A second chance for first-class fire protection

Maitland Green I, an office building in Orlando, Fla ., boasts a strong occupancy of 100%, with a stable tenancy that includes a number of high-profile, industry-leading companies. When it came time to replace the building’s original fire-protection system, second-best would not do.


Maitland Green I, in Orlando, Fla., is a 110,959-sq.-ft office office building completed in 1986. The property boasts a strong occupancy of 100%, with a stable tenancy that includes a number of high-profile, industry-leading companies. When it came time to replace the building’s original fire-protection system, second-best would not do.
Of course, while choosing a new system would ultimately be in the hands of Maitland Green management, the decision to actually replace the system was made for them. It was mandated by the fire marshall following a site inspection during which he concluded that the 14-year-old, conventional-type fire system—which had no way to discern the exact location of a fire event—had outserved its usefulness and required immediate updating to a more functional alternative.
The project itself would not be overly complex, as it simply involved switching out the existing fire panel for a newer one; all ancillary devices would ultimately remain the same. Still, unless it was done soon—and done correctly—Maitland Green’s fire-protection capabilities would fall far short of the functionality one would expect in such premier office space.
“I wanted a non-proprietary system—that was a critical consideration,” said Karen Padgett, property manager at the time. “Having a non-proprietary system meant that we wouldn’t be restricted in terms of who we decided to use for service, monitoring, or upgrades.”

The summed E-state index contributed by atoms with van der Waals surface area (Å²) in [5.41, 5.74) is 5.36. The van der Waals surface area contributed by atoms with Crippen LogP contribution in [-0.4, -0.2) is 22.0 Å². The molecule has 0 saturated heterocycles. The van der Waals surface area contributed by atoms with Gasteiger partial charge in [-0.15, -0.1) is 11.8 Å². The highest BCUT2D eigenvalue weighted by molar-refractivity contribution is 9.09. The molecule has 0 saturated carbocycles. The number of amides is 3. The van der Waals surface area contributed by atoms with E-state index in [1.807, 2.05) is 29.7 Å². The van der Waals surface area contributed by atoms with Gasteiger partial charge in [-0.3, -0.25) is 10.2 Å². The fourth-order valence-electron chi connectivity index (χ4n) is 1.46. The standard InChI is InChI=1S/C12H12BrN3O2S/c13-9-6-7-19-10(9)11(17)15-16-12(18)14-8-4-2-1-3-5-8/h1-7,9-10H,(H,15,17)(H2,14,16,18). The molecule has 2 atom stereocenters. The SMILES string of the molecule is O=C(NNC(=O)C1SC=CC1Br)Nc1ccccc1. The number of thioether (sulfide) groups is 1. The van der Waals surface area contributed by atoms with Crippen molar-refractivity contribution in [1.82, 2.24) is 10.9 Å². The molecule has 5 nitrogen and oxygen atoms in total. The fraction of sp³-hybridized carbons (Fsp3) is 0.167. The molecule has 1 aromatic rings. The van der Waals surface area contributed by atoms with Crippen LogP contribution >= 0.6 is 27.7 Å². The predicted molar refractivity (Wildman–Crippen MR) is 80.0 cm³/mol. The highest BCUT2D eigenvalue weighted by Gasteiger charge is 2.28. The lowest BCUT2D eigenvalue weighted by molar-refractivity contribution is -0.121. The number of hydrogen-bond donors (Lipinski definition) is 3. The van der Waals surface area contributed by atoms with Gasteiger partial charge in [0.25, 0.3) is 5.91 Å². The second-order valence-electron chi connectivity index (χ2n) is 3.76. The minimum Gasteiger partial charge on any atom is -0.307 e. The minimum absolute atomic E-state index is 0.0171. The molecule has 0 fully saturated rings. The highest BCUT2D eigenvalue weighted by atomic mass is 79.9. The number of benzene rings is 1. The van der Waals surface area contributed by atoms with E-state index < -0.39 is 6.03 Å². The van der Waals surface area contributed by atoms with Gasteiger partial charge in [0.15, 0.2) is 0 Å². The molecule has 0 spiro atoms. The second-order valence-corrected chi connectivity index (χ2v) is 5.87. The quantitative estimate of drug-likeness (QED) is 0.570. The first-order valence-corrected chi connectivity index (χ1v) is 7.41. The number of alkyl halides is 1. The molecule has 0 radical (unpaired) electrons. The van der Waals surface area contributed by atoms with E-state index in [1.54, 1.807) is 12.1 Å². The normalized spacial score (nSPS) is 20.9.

Following a careful evaluation of the submitted bids, Padgett chose Wayne Automatic Fire Sprinklers Inc., a fire protection company headquartered in Orlando, Fla., to upgrade Maitland Green’s alarm system to current standards.
The importance of providing just the right panel could not be overstated; Padgett put a premium not only on the non-proprietary aspect but on a system that was cost-efficient and could be installed relatively quickly in order to minimize tenant disruption as well as system downtime.
Wayne recommended an addressable fire alarm control panel (FACP) designed for small and mid-size institutions as well as commercial sites. The model not only met all of Padgett’s criteria, it was an ideal option for a retrofit installation.
“Certainly, the non-proprietary profile of the system was attractive to our client,” said Danny Harrod, Wayne’s alarm operations manager for Wayne Automatic and a 23-year veteran of the fire-protection industry. “We’re finding in this area that a lot of building managers and property owners have had disastrous experiences with alarm companies putting in proprietary equipment, then essentially holding the customer hostage when it comes to service, inspections, and monitoring.
“Silent Knight addressable panels also work well in retrofit situations because they can make use of standard, existing wiring; no shielded or twisted pair wiring is required,” he said. “Since wiring represents a substantial portion of the cost of an alarm system, the elimination of new wiring offered the customer significant savings.
“Florida is the lightning capital of the world, and it wreaks havoc with other fire panels,” Harrod said. “The… equipment is far more resistant to transient power surges and electrical interference, which helps reduce the rate of nuisance alarms.”